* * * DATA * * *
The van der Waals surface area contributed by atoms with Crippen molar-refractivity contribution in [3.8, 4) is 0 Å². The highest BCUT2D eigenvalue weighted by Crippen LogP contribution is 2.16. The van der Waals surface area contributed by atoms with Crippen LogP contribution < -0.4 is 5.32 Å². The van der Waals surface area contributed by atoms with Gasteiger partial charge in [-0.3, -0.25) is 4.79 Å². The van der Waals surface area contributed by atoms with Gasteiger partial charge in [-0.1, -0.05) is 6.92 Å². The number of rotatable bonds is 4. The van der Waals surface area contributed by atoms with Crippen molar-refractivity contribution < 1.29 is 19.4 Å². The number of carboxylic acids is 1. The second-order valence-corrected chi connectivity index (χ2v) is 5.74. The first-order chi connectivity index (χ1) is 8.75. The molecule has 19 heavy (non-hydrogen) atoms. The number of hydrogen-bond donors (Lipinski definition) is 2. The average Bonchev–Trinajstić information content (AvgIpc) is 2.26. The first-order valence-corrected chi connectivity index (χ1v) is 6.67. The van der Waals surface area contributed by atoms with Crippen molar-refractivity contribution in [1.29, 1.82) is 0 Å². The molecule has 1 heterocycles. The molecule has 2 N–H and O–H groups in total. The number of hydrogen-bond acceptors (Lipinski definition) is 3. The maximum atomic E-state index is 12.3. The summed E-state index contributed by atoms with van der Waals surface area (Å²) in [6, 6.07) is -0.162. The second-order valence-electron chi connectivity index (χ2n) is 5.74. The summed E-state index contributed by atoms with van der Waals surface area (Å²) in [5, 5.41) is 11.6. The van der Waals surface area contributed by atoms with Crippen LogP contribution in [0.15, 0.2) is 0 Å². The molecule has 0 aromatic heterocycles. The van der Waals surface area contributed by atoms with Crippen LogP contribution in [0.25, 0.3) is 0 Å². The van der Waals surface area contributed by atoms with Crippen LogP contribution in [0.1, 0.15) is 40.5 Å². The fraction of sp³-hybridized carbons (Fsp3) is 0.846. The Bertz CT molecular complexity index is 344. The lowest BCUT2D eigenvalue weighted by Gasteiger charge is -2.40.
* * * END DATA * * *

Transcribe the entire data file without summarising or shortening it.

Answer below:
The van der Waals surface area contributed by atoms with Crippen molar-refractivity contribution in [3.8, 4) is 0 Å². The highest BCUT2D eigenvalue weighted by Crippen LogP contribution is 2.16. The van der Waals surface area contributed by atoms with Crippen LogP contribution < -0.4 is 5.32 Å². The van der Waals surface area contributed by atoms with Gasteiger partial charge in [-0.3, -0.25) is 4.79 Å². The van der Waals surface area contributed by atoms with Gasteiger partial charge in [-0.1, -0.05) is 6.92 Å². The number of rotatable bonds is 4. The van der Waals surface area contributed by atoms with Crippen molar-refractivity contribution < 1.29 is 19.4 Å². The number of carboxylic acids is 1. The second-order valence-corrected chi connectivity index (χ2v) is 5.74. The first-order chi connectivity index (χ1) is 8.75. The molecule has 19 heavy (non-hydrogen) atoms. The number of hydrogen-bond donors (Lipinski definition) is 2. The average Bonchev–Trinajstić information content (AvgIpc) is 2.26. The first-order valence-corrected chi connectivity index (χ1v) is 6.67. The van der Waals surface area contributed by atoms with Crippen molar-refractivity contribution in [1.29, 1.82) is 0 Å². The molecule has 1 heterocycles. The molecule has 2 N–H and O–H groups in total. The number of hydrogen-bond acceptors (Lipinski definition) is 3. The maximum atomic E-state index is 12.3. The summed E-state index contributed by atoms with van der Waals surface area (Å²) in [6, 6.07) is -0.162. The second-order valence-electron chi connectivity index (χ2n) is 5.74. The summed E-state index contributed by atoms with van der Waals surface area (Å²) in [5, 5.41) is 11.6. The van der Waals surface area contributed by atoms with Crippen LogP contribution in [0.15, 0.2) is 0 Å². The molecule has 0 aromatic heterocycles. The van der Waals surface area contributed by atoms with Crippen LogP contribution in [0.25, 0.3) is 0 Å². The van der Waals surface area contributed by atoms with Crippen LogP contribution in [0.1, 0.15) is 40.5 Å². The fraction of sp³-hybridized carbons (Fsp3) is 0.846. The Bertz CT molecular complexity index is 344. The lowest BCUT2D eigenvalue weighted by Gasteiger charge is -2.40.